What is the perennial attraction of the spy genre? What is it that maintains our fascination for Cold War subterfuge and the mysterious sudden violence of the post-war Berlin of Checkpoint Charlie, Zoo Station and all the spies still lingering in the cold? Having recently re-read a handful of classics of the genre I have been asking myself what they say about political machinations, office politics and social dynamics today. Not to mention relishing these rich tapestries that capture a dark but resonant period of history.
It's easy to forget, and Len Deighton is kind enough to remind us in vivid detail, the oppressive physical immensity that the Wall that separated the East and West sectors of the City, as well as the overwhelming military might that the Red Army held beyond the iconic barrier.
The Berlin of the Cold War years, that shadowy and complex matrix of politics, ideology and history, was a particular manifestation of a few long decades between the end of the Second World War and the epoch defining fall on 9th November 1989. And yet somehow, throughout these decades, a murky kaleidoscope of images from different points in time and space emerged. We see Princes and Emperors, bohemians, romantics and a host of refugees from cancelled lands and purged landscapes. Such vistas and vignettes pepper the margins and spaces between the leaves of the best examples of the spy genre.
The flashbacks and reminiscences of these desperate characters that populate the books serve on one level to evoke the introspective and furtive imaginations that fuelled the survival instincts that enabled survival in the face of the oppressive constraints of the occupying powers. These occupying forces carved up the defeated though still proud City of Berlin into a patchwork of lethal traps and procedures. Only the cunning minds of sophisticated game players could survive and thrive in such an environment. It is not a surprise that the 1972 Chess World Championship between the reclusive American "Bobby" Fischer and reigning champion, Russian Boris Spassky in Reykjavík, Iceland became an iconic landmark event of the Cold War era.
In addition to Berlin's home-grown local heroes, the fleeing migrants and displaced souls from now forgotten lands such as Prussia and Silesia were the brightest and best brilliant minds from Oxford, Cambridge and Moscow. Educated puppet masters tugged and sometimes wrenched hidden strings with anonymity to the same immutable logic of the Icelandic grandmasters.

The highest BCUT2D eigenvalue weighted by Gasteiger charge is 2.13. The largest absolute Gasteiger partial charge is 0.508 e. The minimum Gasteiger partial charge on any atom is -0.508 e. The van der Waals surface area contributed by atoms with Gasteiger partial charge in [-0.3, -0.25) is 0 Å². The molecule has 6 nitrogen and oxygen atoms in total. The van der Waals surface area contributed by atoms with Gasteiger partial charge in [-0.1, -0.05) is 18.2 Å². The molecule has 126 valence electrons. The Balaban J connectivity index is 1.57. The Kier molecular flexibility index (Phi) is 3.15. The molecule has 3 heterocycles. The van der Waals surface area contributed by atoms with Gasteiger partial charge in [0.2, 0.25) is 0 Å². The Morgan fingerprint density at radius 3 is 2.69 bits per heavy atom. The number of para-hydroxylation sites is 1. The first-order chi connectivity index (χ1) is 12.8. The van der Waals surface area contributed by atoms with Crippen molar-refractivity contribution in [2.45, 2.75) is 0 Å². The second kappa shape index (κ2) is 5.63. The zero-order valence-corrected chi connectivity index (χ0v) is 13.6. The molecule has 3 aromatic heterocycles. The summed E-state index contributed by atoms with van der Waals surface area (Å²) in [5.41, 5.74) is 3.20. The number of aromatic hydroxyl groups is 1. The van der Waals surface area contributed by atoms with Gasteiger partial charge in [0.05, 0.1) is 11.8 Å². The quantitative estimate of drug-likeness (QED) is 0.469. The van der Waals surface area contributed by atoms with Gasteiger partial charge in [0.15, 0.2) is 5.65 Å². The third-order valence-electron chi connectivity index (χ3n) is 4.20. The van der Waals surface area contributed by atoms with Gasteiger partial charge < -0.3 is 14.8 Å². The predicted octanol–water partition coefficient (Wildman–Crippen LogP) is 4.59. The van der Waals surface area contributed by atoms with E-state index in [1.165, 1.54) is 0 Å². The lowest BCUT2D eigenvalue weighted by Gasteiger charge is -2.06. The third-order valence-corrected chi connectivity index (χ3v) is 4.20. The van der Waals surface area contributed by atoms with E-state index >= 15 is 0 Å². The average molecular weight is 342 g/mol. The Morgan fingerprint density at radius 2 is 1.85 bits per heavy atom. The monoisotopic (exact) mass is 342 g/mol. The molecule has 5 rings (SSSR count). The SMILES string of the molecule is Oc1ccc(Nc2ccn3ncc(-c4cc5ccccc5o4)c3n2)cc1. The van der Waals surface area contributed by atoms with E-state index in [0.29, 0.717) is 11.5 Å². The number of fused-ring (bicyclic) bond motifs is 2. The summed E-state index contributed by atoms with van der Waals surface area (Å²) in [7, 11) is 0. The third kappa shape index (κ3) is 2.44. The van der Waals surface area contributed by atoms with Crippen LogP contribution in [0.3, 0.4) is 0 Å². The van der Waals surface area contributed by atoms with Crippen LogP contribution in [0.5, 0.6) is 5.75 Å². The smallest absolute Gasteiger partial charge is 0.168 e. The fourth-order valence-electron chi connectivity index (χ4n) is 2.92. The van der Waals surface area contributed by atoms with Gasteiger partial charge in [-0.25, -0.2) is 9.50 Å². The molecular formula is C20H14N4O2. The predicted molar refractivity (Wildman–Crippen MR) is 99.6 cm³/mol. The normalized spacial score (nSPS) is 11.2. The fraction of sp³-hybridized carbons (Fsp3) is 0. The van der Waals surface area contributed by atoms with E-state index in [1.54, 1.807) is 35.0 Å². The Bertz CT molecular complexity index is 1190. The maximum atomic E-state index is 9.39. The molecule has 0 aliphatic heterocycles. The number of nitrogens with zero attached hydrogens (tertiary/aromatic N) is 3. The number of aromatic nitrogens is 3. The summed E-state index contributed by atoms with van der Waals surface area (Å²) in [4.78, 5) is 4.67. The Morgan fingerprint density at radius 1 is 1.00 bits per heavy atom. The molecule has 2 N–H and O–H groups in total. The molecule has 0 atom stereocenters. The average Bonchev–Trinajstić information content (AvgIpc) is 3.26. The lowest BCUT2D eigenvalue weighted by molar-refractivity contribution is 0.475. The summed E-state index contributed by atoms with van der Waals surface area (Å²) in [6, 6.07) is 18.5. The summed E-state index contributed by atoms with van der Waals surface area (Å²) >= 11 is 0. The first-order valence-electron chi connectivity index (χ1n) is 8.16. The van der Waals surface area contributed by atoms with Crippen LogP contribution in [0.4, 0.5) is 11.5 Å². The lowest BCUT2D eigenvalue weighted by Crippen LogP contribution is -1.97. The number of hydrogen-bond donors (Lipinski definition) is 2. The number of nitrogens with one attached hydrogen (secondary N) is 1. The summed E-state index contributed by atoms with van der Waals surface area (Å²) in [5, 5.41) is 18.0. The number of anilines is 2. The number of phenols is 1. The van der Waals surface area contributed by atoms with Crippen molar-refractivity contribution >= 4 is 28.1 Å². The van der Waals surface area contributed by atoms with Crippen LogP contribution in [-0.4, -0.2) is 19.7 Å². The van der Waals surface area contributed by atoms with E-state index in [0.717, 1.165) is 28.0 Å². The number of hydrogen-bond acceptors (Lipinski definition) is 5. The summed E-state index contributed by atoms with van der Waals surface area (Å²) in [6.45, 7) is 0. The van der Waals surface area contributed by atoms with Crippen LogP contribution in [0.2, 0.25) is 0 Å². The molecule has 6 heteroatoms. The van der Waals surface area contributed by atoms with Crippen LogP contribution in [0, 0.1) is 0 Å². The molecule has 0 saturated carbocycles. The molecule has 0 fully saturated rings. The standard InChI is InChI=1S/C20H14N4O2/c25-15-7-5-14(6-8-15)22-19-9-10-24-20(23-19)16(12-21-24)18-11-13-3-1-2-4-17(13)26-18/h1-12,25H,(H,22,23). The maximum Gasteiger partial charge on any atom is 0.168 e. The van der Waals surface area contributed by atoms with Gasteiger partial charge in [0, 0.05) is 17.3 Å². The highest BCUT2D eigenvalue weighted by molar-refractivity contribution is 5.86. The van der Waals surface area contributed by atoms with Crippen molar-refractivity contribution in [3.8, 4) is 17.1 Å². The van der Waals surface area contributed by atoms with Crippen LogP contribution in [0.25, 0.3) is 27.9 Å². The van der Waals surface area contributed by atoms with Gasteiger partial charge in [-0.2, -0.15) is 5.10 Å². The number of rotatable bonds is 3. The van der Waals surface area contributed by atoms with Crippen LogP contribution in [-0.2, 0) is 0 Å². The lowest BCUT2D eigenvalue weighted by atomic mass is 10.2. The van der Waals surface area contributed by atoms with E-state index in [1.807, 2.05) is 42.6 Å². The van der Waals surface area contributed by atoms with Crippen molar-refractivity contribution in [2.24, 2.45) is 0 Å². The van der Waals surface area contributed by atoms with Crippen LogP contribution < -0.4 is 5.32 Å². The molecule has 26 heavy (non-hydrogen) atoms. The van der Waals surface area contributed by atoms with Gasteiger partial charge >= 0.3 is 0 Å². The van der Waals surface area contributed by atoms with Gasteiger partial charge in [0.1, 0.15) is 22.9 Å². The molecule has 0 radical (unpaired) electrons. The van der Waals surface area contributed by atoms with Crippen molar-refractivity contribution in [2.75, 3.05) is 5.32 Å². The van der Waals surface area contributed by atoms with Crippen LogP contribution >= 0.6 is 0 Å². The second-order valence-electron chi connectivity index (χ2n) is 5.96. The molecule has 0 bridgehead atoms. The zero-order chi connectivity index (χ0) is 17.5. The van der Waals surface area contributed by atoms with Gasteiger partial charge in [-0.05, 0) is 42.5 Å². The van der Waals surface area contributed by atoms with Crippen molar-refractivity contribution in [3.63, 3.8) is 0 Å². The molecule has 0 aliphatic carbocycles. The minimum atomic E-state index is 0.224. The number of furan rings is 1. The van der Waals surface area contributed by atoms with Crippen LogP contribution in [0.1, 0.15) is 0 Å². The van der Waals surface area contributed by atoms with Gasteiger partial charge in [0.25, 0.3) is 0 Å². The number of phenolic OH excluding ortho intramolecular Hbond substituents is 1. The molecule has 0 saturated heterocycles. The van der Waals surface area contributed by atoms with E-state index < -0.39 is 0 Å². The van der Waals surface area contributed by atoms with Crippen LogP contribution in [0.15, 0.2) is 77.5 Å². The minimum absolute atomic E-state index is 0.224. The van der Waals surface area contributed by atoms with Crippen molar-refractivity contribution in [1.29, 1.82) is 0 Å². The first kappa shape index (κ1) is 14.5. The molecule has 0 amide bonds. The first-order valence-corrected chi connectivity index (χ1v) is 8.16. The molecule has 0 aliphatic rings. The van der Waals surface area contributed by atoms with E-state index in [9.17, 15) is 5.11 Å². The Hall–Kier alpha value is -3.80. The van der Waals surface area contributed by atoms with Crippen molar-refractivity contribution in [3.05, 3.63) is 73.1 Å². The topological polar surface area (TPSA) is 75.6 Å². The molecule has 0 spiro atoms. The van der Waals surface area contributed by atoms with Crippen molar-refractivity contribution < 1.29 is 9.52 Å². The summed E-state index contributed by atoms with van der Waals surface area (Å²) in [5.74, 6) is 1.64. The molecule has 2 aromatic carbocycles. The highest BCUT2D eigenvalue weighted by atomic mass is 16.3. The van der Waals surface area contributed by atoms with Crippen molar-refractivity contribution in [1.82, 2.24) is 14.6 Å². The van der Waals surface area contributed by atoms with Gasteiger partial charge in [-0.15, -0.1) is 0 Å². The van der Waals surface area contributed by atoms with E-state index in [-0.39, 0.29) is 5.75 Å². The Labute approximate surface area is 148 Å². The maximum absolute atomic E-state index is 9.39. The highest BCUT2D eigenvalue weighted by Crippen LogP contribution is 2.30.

On a different level, closer to home or at least away from the pressure cooker climate of the divided city, of checkpoints, tunnels and redundant bahnhof stations we can also enjoy the wry observations of the puppet masters' private lives. With Stoppardian precision they conduct their personal lives, these archetypes of the genre, with no less enthusiasm for subterfuge and deceit as they apply to theri day jobs. Affairs and passions criss-cross long term relationships with the same determination of the covert political operations. Even just three short decades later the social insight into the private lives of the spy-masters and their Grand Guignol as they ducked and dived between Friedrichstrasse and the Savoy.
In the UK today the BBC TV series Spooks has resurrected many of the tropes and metaphors that define the genre such as dead drops, moles and honey traps. However, this time round the dreary waiting in cold damp vehicles by Checkpoint Charlie has been replaced by relentlessly paced plotting with agent and counter-agent zapping between politicians and scientists with breathtaking dexterity. Speed chess indeed. The machinations of a Len Deighton trilogy are typically played out in one 60 minute episode and the genre appears to be as indestructible as Ian Flemings' famous undercover Commander Bond. Even John Le Carre has reaped the peace dividend by resurfacing with a slew of novels about such contemporary themes associated with the murkier goings on of the pharmaceuticals and arms industries. And finally we discover the full Bond series of novels have been released as eBooks for the digital generation.
Stephen blogs regularly about writing-related matters in this fast moving digital landscape on the key issues that matter to writers and and those interested in writing. Screen writing is a particular focus with regular tips and advice on story, character and plot matters. e-books and e-book readers are changing the way we consume and collect books and there is much to say about how this is changing our world. Thoughtful, comprehensive and always provocative and stimulating.
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